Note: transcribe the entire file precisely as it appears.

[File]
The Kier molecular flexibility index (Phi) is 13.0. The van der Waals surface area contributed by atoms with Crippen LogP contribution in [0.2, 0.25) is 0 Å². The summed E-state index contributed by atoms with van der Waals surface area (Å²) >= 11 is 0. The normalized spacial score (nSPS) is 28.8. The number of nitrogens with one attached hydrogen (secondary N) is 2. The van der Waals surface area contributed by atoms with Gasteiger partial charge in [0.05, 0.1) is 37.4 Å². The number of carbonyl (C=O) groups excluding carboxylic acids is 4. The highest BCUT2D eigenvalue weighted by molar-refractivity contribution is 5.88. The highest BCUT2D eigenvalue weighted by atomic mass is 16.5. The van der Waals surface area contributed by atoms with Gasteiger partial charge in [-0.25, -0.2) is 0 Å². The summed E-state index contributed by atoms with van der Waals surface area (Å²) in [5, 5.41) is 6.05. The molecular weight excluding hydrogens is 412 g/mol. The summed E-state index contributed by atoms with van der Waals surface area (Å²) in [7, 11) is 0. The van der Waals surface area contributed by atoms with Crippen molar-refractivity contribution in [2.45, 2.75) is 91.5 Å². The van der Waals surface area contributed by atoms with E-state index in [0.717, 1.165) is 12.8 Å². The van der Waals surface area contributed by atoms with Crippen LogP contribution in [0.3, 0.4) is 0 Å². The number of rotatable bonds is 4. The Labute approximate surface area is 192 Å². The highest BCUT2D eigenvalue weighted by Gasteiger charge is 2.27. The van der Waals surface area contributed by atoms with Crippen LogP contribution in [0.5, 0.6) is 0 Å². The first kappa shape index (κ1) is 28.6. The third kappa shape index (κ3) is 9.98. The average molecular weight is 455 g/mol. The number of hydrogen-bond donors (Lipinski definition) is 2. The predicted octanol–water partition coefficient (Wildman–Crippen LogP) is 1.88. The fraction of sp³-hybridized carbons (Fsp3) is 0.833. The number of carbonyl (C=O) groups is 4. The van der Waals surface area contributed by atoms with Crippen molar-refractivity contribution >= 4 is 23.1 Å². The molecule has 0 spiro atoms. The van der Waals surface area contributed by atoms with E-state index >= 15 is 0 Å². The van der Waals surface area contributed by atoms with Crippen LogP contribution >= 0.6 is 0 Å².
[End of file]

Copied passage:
The Kier molecular flexibility index (Phi) is 13.0. The van der Waals surface area contributed by atoms with Crippen LogP contribution in [0.2, 0.25) is 0 Å². The summed E-state index contributed by atoms with van der Waals surface area (Å²) >= 11 is 0. The normalized spacial score (nSPS) is 28.8. The number of nitrogens with one attached hydrogen (secondary N) is 2. The van der Waals surface area contributed by atoms with Gasteiger partial charge in [0.05, 0.1) is 37.4 Å². The number of carbonyl (C=O) groups excluding carboxylic acids is 4. The highest BCUT2D eigenvalue weighted by molar-refractivity contribution is 5.88. The highest BCUT2D eigenvalue weighted by atomic mass is 16.5. The van der Waals surface area contributed by atoms with Gasteiger partial charge in [-0.25, -0.2) is 0 Å². The summed E-state index contributed by atoms with van der Waals surface area (Å²) in [5, 5.41) is 6.05. The molecular weight excluding hydrogens is 412 g/mol. The summed E-state index contributed by atoms with van der Waals surface area (Å²) in [7, 11) is 0. The van der Waals surface area contributed by atoms with Crippen molar-refractivity contribution in [2.45, 2.75) is 91.5 Å². The van der Waals surface area contributed by atoms with E-state index in [0.717, 1.165) is 12.8 Å². The van der Waals surface area contributed by atoms with Crippen LogP contribution in [0.3, 0.4) is 0 Å². The number of rotatable bonds is 4. The Labute approximate surface area is 192 Å². The highest BCUT2D eigenvalue weighted by Gasteiger charge is 2.27. The van der Waals surface area contributed by atoms with Crippen LogP contribution in [0.5, 0.6) is 0 Å². The first kappa shape index (κ1) is 28.6. The third kappa shape index (κ3) is 9.98. The average molecular weight is 455 g/mol. The number of hydrogen-bond donors (Lipinski definition) is 2. The predicted octanol–water partition coefficient (Wildman–Crippen LogP) is 1.88. The fraction of sp³-hybridized carbons (Fsp3) is 0.833. The number of carbonyl (C=O) groups is 4. The van der Waals surface area contributed by atoms with Crippen molar-refractivity contribution >= 4 is 23.1 Å². The molecule has 0 spiro atoms. The van der Waals surface area contributed by atoms with E-state index >= 15 is 0 Å². The van der Waals surface area contributed by atoms with Crippen LogP contribution >= 0.6 is 0 Å².